header_down has to be used inside reverse_proxy. This is because it specifically manipulates headers going “down” to the client from the backend. So it will remove any Server header set by the backend.
However, Caddy still sets its own Server header too, which is what you’re seeing in your curl command.
Put header -server in your config outside of reverse_proxy and it should remove the header completely, including the one Caddy sets. It probably doesn’t in the route because routes affect the handler ordering. (I’m not sure why you have them all in a route in the first place?)
The old way only looks at the first SRV record, and it acts like a single upstream for health checking, even though there are multiple. It’s basically a hacky way to get it working, but it held us over until we had a better way. It also wasn’t extensible. But now we have native support for truly dynamic upstreams!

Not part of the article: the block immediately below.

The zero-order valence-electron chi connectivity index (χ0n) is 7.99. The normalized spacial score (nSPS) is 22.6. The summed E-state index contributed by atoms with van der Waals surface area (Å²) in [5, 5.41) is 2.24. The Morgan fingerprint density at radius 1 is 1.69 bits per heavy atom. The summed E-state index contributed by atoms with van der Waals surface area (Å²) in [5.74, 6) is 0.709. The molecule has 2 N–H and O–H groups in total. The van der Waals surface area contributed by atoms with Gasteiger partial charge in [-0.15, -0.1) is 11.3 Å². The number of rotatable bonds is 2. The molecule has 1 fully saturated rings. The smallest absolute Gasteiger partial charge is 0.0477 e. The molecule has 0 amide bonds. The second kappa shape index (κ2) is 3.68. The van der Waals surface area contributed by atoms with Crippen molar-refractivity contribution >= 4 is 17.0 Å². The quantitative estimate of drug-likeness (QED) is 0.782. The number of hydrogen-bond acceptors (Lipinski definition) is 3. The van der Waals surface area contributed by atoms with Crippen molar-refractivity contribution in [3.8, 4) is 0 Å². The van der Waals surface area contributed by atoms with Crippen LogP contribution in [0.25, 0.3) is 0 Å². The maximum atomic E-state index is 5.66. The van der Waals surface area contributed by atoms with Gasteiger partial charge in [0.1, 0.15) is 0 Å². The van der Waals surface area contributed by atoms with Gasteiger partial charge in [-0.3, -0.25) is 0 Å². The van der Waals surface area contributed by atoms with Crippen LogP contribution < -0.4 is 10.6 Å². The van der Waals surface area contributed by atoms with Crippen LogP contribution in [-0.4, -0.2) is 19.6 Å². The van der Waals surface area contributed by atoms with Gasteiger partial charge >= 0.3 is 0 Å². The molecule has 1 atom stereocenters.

I dunno, depends on what your goals are. But it’s not obvious to me from looking at it. I usually only add things to the config once I determine they’re needed, rather than assuming they will be.
Please make sure to use -- double dashes for CLI arguments, we’re planning a change in a future version which will mean single dashes will no longer be supported.
Also FYI, the default container’s command will run Caddy with your Caddyfile as long as you mount the Caddyfile at /etc/caddy/Caddyfile. I suggest you do that instead.
There’s no reason at all to remove this header. It doesn’t reveal any information that clients couldn’t otherwise glean from your server (e.g. looking at TLS handshake patterns, etc). It doesn’t protect you in any way.